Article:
Baseball returns to Montreal | End of the club project in joint custody with Tampa

The plan for a baseball club with joint custody of the cities of Montreal and Tampa is dead.

Posted at 12:23 PM

Alexander Pratt

Alexander Pratt
Journalism

According to the information he obtained Journalism, also relayed by Tampa Bay TimesThe Major League Baseball Executive Committee opposes this. Stuart Sternberg, owner of Tampa Bay Rays, is meeting with the media Thursday afternoon to provide an update on the case. The Montreal baseball group has not yet commented on the information.

Stephen Bronfman and Associates have been working on the “sister cities” concept since at least 2016. It was the preferred scenario to ensure the return of a major league team to Montreal. The project was also backed by Tampa Bay Rays owner Stuart Sternberg, and was approved by Major League Baseball Commissioner Rob Manfred prior to the pandemic in February 2020.

“I am 100% convinced, and most importantly, the owners of the other teams are convinced [M. Sternberg] “This is the best way to keep a major club in Tampa Bay,” said Mr. Manfred.

The Sister Cities plan called for the construction of two new baseball stadiums. One in the Tampa Bay area, funded by the club and local governments. The other is in the Bell Basin, in Montreal, on land largely owned by Canada Lands, a federal government agency. The team was due to start the season in Florida before moving to Quebec in June.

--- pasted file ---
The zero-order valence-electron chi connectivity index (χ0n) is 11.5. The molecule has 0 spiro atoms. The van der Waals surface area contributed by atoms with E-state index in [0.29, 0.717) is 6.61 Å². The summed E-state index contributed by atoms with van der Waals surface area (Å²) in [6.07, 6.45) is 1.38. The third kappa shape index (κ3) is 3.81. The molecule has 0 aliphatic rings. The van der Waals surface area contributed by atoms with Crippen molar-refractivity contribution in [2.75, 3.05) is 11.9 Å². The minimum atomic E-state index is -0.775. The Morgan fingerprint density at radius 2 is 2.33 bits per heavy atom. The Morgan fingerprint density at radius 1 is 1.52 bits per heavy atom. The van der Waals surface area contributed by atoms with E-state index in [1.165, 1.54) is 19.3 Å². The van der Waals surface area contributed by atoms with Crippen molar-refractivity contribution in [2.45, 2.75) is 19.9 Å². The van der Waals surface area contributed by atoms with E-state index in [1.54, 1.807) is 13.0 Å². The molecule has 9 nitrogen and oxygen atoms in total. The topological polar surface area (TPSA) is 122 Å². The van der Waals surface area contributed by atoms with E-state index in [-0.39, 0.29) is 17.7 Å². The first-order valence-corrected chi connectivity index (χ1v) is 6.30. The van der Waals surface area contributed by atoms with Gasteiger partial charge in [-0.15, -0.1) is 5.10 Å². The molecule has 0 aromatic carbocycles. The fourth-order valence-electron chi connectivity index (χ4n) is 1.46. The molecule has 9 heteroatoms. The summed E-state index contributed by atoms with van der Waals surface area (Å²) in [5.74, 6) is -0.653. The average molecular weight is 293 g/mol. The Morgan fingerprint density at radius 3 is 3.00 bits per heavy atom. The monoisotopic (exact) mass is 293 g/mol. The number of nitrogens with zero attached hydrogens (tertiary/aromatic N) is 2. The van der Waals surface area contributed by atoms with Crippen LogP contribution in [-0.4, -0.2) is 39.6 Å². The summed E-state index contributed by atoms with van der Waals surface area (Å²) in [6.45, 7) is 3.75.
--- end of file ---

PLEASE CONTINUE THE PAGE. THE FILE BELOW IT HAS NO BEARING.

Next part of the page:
The Montreal baseball group has not yet announced how it intends to fund the acquisition of the land or build the stadium. The mayor of Montreal, Valerie Plante, had specified that the city would not invest in building a new stadium. The Quebec government was in discussion with the consortium. Prime Minister François Legault said in December, “If there was a baseball stadium, it wouldn’t cost Quebec taxpayers a penny. There is no doubt that our government allocates a penny to taxpayers in this.”

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Stephen Bronfman had already shut the door on the idea of ​​getting an expansion team, due to rising costs. “It was hard to be realistic, even for me. In the United States, there are many entrepreneurs who could spend 2 or 3 billion dollars to buy a team. […] But in Quebec, finding money is too risky. I had to take a lot of pressure. ‘ He said to Montreal Journal in winter 2020.

the Tampa Bay Times He remembers that Rays’ general staff members had already “vigorously hinted” that the team was likely seeking to move out of Tampa if the Montreal deal failed, rather than trying to stay in the city permanently.

More details to come.

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